Database Systems: Design, Implementation, & Management
Format: PDF / Kindle (mobi) / ePub
Practical and easy to understand, DATABASE SYSTEMS: DESIGN, IMPLEMENTATION, AND MANAGEMENT, Eleventh Edition, gives students a solid foundation in database design and implementation. Filled with visual aids such as diagrams, illustrations, and tables, this market-leading text provides in-depth coverage of database design, demonstrating that the key to successful database implementation is in proper design of databases to fit within a larger strategic view of the data environment. Renowned for its clear, straightforward writing style, this text provides students with an outstanding balance of theory and practice. The eleventh edition has been updated to include expanded relational algebra coverage, updated business vignettes showing the impact of database tech in the real world, updated coverage of cloud data services, expanded coverage of Big Data and related Hadoop technologies, SQL coverage expanded to include MySQL databases, and many other improvements! In addition, new review questions, problem sets, and cases have been added throughout the book so that students have multiple opportunities to test their understanding and develop real and useful design skills.
Discriminators cannot be null. Subtype sets are not unique. Cengage Learning © 2015 Copyright 2015 Cengage Learning. All Rights Reserved. May not be copied, scanned, or duplicated, in whole or in part. Due to electronic rights, some third party content may be suppressed from the eBook and/or eChapter(s). Editorial review has deemed that any suppressed content does not materially affect the overall learning experience. Cengage Learning reserves the right to remove additional content at any time.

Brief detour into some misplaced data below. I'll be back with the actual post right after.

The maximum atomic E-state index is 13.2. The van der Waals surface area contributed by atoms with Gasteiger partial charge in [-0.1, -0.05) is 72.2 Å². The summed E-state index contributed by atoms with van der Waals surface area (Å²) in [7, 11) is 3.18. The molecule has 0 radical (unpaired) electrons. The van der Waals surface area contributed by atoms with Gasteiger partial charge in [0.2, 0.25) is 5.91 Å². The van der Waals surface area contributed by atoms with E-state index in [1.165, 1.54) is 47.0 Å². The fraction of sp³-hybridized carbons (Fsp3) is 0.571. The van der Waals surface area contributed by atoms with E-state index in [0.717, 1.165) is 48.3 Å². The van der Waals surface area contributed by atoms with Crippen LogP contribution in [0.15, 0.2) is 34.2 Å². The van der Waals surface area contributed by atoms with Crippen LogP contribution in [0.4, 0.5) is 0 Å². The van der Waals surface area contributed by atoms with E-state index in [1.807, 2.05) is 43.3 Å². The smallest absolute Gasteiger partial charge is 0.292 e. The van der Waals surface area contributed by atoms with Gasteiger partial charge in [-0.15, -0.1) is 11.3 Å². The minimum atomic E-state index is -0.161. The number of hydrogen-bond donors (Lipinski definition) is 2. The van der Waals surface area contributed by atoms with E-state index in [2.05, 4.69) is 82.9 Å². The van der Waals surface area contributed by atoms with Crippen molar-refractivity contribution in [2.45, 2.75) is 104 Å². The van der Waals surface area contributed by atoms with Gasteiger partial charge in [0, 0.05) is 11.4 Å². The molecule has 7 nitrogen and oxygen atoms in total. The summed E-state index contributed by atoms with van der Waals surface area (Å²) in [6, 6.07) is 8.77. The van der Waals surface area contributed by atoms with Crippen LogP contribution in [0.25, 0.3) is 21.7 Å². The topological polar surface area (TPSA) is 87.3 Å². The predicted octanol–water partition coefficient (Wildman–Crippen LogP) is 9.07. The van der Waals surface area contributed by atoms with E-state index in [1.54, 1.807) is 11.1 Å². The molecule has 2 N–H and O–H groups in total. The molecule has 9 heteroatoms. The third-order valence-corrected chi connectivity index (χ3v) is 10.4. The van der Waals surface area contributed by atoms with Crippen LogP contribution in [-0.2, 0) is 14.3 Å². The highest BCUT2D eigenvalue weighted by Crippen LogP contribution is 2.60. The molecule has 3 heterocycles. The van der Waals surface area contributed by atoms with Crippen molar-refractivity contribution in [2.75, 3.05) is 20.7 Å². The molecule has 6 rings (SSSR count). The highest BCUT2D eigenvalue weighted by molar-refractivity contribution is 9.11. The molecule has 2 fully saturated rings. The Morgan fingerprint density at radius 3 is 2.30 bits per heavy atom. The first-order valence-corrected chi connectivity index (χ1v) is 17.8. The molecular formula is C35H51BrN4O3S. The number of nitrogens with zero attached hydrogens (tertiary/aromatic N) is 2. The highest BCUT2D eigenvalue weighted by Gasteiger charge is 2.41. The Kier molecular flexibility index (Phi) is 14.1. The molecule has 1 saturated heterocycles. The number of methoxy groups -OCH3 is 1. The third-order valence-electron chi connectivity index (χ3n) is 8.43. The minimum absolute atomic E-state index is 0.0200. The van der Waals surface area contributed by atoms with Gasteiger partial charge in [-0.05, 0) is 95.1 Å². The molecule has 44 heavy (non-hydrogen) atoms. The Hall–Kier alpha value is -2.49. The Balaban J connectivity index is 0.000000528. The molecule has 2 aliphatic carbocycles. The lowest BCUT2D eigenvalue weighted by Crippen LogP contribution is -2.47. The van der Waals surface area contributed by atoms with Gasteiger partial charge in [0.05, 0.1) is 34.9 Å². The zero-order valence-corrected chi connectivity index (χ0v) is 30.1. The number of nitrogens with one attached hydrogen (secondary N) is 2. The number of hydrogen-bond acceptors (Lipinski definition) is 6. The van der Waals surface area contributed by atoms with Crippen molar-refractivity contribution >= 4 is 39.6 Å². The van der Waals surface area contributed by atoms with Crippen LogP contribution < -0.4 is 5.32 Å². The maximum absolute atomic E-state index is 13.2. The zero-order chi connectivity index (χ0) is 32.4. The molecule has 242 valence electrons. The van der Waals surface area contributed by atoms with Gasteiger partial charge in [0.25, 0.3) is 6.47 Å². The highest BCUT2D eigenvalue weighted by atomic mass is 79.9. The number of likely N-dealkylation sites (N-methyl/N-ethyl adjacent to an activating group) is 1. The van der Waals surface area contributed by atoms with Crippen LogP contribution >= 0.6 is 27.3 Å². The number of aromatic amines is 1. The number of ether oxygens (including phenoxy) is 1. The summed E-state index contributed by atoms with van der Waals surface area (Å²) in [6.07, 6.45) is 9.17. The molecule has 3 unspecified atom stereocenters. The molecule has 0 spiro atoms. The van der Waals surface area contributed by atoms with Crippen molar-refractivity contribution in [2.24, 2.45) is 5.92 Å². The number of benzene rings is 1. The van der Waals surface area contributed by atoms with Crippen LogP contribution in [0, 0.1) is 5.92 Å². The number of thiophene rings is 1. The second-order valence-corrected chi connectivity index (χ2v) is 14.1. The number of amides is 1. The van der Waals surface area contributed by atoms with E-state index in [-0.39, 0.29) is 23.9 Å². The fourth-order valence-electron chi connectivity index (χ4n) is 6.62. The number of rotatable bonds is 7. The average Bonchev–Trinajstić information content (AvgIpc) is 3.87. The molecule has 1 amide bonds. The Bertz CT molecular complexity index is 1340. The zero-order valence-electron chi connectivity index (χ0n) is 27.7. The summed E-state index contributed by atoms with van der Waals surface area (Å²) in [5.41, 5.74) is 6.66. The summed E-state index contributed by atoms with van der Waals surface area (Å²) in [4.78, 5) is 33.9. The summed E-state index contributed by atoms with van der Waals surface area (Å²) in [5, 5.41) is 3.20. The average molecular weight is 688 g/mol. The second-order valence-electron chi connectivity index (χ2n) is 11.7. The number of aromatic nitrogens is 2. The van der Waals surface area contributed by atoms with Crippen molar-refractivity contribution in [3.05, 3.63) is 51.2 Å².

Different storage media. Therefore, the DBMS doesn’t have to wait for one disk request to finish before the next one starts. In other words, the DBMS can fulfill database requests concurrently. Data storage management and performance tuning issues are addressed in Chapter 11, Database Performance Tuning and Query Optimization. Copyright 2015 Cengage Learning. All Rights Reserved. May not be copied, scanned, or duplicated, in whole or in part. Due to electronic rights, some third party content.
M:N) can be represented using ERDs. The use of ERDs allows you to create and evaluate simple logical design. The 1:M relationship is most easily incorporated in a good design; just make sure that the primary key of the “1” is included in the table of the “many.” K e y associative entity attribute domain bridge entity candidate key closure composite entity composite key data dictionary dependent determinant determination domain entity integrity equijoin flags T e r m s foreign key (FK) full.
Rectangle. (See Figure 4.1.) Because the Chen representation consumes more space, software vendors have adopted the Crow’s Foot attribute display. FIGURE 4.1 The attributes of the STUDENT entity: Chen and Crow’s Foot Chen Model Crow’s Foot Model STU_INITIAL STU_EMAIL STU_FNAME STU_LNAME STUDENT STU_PHONE Cengage Learning © 2015 Required and Optional Attributes A required attribute is an attribute that must have a value; in other words, it cannot be left empty. As shown in Figure 4.1,.
Procedures. Building an ERD usually involves the following activities: • Create a detailed narrative of the organization’s description of operations. • Identify the business rules based on the description of operations. • Identify the main entities and relationships from the business rules. • Develop the initial ERD. • Identify the attributes and primary keys that adequately describe the entities. • Revise and review the ERD. Copyright 2015 Cengage Learning. All Rights Reserved.